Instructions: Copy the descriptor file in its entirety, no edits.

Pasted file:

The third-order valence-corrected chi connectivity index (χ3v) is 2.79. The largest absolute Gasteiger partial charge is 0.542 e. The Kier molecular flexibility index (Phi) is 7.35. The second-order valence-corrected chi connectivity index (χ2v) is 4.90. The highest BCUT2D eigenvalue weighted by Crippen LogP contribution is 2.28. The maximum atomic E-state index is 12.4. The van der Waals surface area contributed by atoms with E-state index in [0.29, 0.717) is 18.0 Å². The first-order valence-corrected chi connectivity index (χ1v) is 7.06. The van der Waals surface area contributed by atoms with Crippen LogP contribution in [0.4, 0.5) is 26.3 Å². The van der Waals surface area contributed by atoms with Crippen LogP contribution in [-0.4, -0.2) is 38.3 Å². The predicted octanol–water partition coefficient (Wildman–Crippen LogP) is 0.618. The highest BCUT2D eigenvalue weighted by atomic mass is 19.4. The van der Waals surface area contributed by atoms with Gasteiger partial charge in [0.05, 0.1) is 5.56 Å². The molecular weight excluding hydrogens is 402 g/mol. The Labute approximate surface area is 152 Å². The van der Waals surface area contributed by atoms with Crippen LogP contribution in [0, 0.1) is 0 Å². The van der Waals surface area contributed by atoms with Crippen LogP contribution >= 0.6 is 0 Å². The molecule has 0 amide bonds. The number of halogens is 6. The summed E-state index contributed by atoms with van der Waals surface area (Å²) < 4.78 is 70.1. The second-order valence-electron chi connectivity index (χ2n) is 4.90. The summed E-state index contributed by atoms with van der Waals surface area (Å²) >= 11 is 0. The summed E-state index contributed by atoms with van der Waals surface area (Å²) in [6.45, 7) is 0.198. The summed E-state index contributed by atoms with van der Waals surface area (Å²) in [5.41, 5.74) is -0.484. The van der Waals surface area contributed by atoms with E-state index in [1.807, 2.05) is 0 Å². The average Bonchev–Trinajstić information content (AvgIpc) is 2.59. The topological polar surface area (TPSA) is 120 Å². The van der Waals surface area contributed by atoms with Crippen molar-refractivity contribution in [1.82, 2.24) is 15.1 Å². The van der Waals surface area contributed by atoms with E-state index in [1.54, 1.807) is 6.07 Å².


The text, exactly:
The third-order valence-corrected chi connectivity index (χ3v) is 2.79. The largest absolute Gasteiger partial charge is 0.542 e. The Kier molecular flexibility index (Phi) is 7.35. The second-order valence-corrected chi connectivity index (χ2v) is 4.90. The highest BCUT2D eigenvalue weighted by Crippen LogP contribution is 2.28. The maximum atomic E-state index is 12.4. The van der Waals surface area contributed by atoms with E-state index in [0.29, 0.717) is 18.0 Å². The first-order valence-corrected chi connectivity index (χ1v) is 7.06. The van der Waals surface area contributed by atoms with Crippen LogP contribution in [0.4, 0.5) is 26.3 Å². The van der Waals surface area contributed by atoms with Crippen LogP contribution in [-0.4, -0.2) is 38.3 Å². The predicted octanol–water partition coefficient (Wildman–Crippen LogP) is 0.618. The highest BCUT2D eigenvalue weighted by atomic mass is 19.4. The van der Waals surface area contributed by atoms with Gasteiger partial charge in [0.05, 0.1) is 5.56 Å². The molecular weight excluding hydrogens is 402 g/mol. The Labute approximate surface area is 152 Å². The van der Waals surface area contributed by atoms with Crippen LogP contribution in [0, 0.1) is 0 Å². The van der Waals surface area contributed by atoms with Crippen LogP contribution >= 0.6 is 0 Å². The molecule has 0 amide bonds. The number of halogens is 6. The summed E-state index contributed by atoms with van der Waals surface area (Å²) < 4.78 is 70.1. The second-order valence-electron chi connectivity index (χ2n) is 4.90. The summed E-state index contributed by atoms with van der Waals surface area (Å²) >= 11 is 0. The summed E-state index contributed by atoms with van der Waals surface area (Å²) in [6.45, 7) is 0.198. The summed E-state index contributed by atoms with van der Waals surface area (Å²) in [5.41, 5.74) is -0.484. The van der Waals surface area contributed by atoms with E-state index in [1.807, 2.05) is 0 Å². The average Bonchev–Trinajstić information content (AvgIpc) is 2.59. The topological polar surface area (TPSA) is 120 Å². The van der Waals surface area contributed by atoms with Crippen molar-refractivity contribution in [1.82, 2.24) is 15.1 Å². The van der Waals surface area contributed by atoms with E-state index in [1.54, 1.807) is 6.07 Å².